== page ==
Newsom blocks Manson follower Patricia Krenwinkel’s 15th bid for parole

A woman with gray hair and glasses.
Convicted murderer Patricia Krenwinkel at a 2011 parole hearing.
(Reed Saxon / Associated Press)

Patricia Krenwinkel, California’s longest-serving female inmate and former follower of Charles Manson, will not be paroled after Gov. Gavin Newsom ruled against her release Friday.

In a signed ruling, Newsom said Krenwinkel “still poses an unreasonable danger to society if paroled at this time.”

The governor’s decision comes months after the state Board of Parole Hearings recommended Krenwinkel for release in May.


Krenwinkel, 74, was sent to death row in 1971 after a Los Angeles jury convicted her of killing actress Sharon Tate and six others in the Manson followers’ two-day rampage across Los Angeles.

Her sentence, along with those of the group’s other members, was commuted to life in prison with the possibility of parole after California’s highest court ruled the death penalty unconstitutional in 1972.

In his decision, Newsom said he considered several factors, including Krenwinkel’s young age, 21, at the time of the killings, evidence of her growth and maturity since being incarcerated, her good behavior while behind bars and her overall efforts to improve herself while imprisoned.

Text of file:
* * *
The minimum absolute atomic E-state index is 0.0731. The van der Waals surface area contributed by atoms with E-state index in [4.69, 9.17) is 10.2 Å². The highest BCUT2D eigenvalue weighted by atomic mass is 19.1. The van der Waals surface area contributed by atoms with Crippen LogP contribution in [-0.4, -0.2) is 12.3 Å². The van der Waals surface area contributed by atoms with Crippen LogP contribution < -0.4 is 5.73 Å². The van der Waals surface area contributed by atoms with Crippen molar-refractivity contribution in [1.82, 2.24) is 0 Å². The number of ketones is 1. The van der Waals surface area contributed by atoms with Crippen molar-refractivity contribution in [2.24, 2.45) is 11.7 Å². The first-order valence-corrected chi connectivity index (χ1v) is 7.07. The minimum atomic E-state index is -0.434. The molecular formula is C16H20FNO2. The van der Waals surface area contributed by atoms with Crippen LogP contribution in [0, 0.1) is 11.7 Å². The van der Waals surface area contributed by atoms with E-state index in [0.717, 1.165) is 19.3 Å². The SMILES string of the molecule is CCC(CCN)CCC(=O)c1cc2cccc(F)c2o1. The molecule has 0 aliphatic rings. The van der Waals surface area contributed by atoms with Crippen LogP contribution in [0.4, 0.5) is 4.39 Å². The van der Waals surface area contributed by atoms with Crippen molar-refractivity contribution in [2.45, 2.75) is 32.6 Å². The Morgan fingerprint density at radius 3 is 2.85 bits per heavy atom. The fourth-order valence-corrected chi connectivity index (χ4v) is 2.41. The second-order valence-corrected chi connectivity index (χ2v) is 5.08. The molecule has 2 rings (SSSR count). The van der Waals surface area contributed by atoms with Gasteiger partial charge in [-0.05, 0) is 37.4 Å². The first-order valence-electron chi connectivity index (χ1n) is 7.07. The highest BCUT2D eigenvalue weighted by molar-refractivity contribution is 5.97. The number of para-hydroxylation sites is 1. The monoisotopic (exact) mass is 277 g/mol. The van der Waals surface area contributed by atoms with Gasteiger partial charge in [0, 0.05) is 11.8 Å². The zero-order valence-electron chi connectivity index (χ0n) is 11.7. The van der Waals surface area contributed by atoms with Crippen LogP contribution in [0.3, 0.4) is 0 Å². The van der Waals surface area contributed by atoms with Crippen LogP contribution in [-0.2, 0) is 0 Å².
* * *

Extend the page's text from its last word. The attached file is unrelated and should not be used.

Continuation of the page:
Patricia Krenwinkel, a follower of Charles Manson who participated in the 1969 murder of actress Sharon Tate, was tentatively granted parole, state prison officials announced Thursday.

May 27, 2022

But those factors were not enough to sway the governor.

“Specifically, Ms. Krenwinkel has not developed sufficient insight into the causative factors of her crime and her triggers for antisocial thinking and conduct in the context of maladaptive relationships,” Newsom wrote.

Krenwinkel, he added, “fully accepted Mr. Manson’s racist, apocalyptical ideologies, and told the psychologist, ‘He was a survivalist to the max ... racist to the max ... we all accepted that. I believed in him.... I was in it completely.’”


She was both a victim of and a significant contributor to the violent legacy of the so-called Manson family, according to the decision.

“At her parole hearing, Ms. Krenwinkel accepted responsibility for her direct crimes, yet she continued to shift disproportionate blame to Mr. Manson for decisions and conduct within her control,” Newsom wrote.

Her latest appearance before the parole panel was her 15th.